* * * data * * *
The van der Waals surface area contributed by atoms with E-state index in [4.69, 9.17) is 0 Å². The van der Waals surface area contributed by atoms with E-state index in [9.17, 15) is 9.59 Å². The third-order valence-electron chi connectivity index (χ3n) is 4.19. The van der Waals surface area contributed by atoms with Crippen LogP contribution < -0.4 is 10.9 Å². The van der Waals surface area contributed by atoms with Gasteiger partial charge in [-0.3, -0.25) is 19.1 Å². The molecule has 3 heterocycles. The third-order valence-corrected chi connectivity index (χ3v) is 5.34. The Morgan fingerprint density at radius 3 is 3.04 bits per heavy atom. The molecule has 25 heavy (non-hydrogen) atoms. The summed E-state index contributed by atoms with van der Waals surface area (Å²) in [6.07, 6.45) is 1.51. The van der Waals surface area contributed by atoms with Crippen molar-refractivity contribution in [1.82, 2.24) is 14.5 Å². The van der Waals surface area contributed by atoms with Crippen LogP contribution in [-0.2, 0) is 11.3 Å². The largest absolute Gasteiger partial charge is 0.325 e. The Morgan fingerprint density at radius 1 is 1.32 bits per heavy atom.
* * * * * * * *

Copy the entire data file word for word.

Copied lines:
The van der Waals surface area contributed by atoms with E-state index in [4.69, 9.17) is 0 Å². The van der Waals surface area contributed by atoms with E-state index in [9.17, 15) is 9.59 Å². The third-order valence-electron chi connectivity index (χ3n) is 4.19. The van der Waals surface area contributed by atoms with Crippen LogP contribution < -0.4 is 10.9 Å². The van der Waals surface area contributed by atoms with Gasteiger partial charge in [-0.3, -0.25) is 19.1 Å². The molecule has 3 heterocycles. The third-order valence-corrected chi connectivity index (χ3v) is 5.34. The Morgan fingerprint density at radius 3 is 3.04 bits per heavy atom. The molecule has 25 heavy (non-hydrogen) atoms. The summed E-state index contributed by atoms with van der Waals surface area (Å²) in [6.07, 6.45) is 1.51. The van der Waals surface area contributed by atoms with Crippen molar-refractivity contribution in [1.82, 2.24) is 14.5 Å². The van der Waals surface area contributed by atoms with Crippen LogP contribution in [-0.2, 0) is 11.3 Å². The largest absolute Gasteiger partial charge is 0.325 e. The Morgan fingerprint density at radius 1 is 1.32 bits per heavy atom.